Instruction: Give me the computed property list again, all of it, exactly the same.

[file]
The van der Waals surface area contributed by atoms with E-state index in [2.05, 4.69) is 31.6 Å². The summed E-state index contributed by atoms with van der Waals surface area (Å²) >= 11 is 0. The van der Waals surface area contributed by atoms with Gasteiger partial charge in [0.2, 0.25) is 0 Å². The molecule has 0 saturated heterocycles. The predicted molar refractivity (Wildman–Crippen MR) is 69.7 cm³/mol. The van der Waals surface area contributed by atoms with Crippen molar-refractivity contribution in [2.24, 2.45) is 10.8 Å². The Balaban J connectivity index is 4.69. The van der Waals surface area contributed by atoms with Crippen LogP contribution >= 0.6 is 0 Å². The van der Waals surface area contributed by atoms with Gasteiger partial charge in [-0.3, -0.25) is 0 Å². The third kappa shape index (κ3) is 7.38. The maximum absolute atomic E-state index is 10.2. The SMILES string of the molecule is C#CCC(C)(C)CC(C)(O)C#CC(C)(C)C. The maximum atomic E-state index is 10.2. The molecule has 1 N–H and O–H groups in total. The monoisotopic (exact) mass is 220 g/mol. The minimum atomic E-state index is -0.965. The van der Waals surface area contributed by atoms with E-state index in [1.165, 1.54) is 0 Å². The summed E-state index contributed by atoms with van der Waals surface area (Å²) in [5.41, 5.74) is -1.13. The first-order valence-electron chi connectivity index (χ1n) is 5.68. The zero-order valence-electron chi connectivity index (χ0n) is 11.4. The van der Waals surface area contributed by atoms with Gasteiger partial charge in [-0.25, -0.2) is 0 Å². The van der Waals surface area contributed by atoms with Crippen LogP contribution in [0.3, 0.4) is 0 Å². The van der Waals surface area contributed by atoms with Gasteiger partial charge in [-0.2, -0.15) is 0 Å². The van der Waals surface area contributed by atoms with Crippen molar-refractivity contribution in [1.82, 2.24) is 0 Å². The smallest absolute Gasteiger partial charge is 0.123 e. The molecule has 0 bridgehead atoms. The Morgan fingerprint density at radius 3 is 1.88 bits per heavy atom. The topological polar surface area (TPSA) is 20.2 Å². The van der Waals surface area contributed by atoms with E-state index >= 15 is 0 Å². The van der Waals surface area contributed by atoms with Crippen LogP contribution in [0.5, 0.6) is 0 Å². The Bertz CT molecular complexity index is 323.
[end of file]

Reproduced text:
The van der Waals surface area contributed by atoms with E-state index in [2.05, 4.69) is 31.6 Å². The summed E-state index contributed by atoms with van der Waals surface area (Å²) >= 11 is 0. The van der Waals surface area contributed by atoms with Gasteiger partial charge in [0.2, 0.25) is 0 Å². The molecule has 0 saturated heterocycles. The predicted molar refractivity (Wildman–Crippen MR) is 69.7 cm³/mol. The van der Waals surface area contributed by atoms with Crippen molar-refractivity contribution in [2.24, 2.45) is 10.8 Å². The Balaban J connectivity index is 4.69. The van der Waals surface area contributed by atoms with Crippen LogP contribution >= 0.6 is 0 Å². The van der Waals surface area contributed by atoms with Gasteiger partial charge in [-0.3, -0.25) is 0 Å². The third kappa shape index (κ3) is 7.38. The maximum absolute atomic E-state index is 10.2. The SMILES string of the molecule is C#CCC(C)(C)CC(C)(O)C#CC(C)(C)C. The maximum atomic E-state index is 10.2. The molecule has 1 N–H and O–H groups in total. The monoisotopic (exact) mass is 220 g/mol. The minimum atomic E-state index is -0.965. The van der Waals surface area contributed by atoms with E-state index in [1.165, 1.54) is 0 Å². The summed E-state index contributed by atoms with van der Waals surface area (Å²) in [5.41, 5.74) is -1.13. The first-order valence-electron chi connectivity index (χ1n) is 5.68. The zero-order valence-electron chi connectivity index (χ0n) is 11.4. The van der Waals surface area contributed by atoms with Gasteiger partial charge in [-0.25, -0.2) is 0 Å². The van der Waals surface area contributed by atoms with Crippen LogP contribution in [0.3, 0.4) is 0 Å². The van der Waals surface area contributed by atoms with Gasteiger partial charge in [-0.2, -0.15) is 0 Å². The van der Waals surface area contributed by atoms with Crippen molar-refractivity contribution in [1.82, 2.24) is 0 Å². The smallest absolute Gasteiger partial charge is 0.123 e. The molecule has 0 bridgehead atoms. The Morgan fingerprint density at radius 3 is 1.88 bits per heavy atom. The topological polar surface area (TPSA) is 20.2 Å². The van der Waals surface area contributed by atoms with E-state index >= 15 is 0 Å². The van der Waals surface area contributed by atoms with Crippen LogP contribution in [0.5, 0.6) is 0 Å². The Bertz CT molecular complexity index is 323.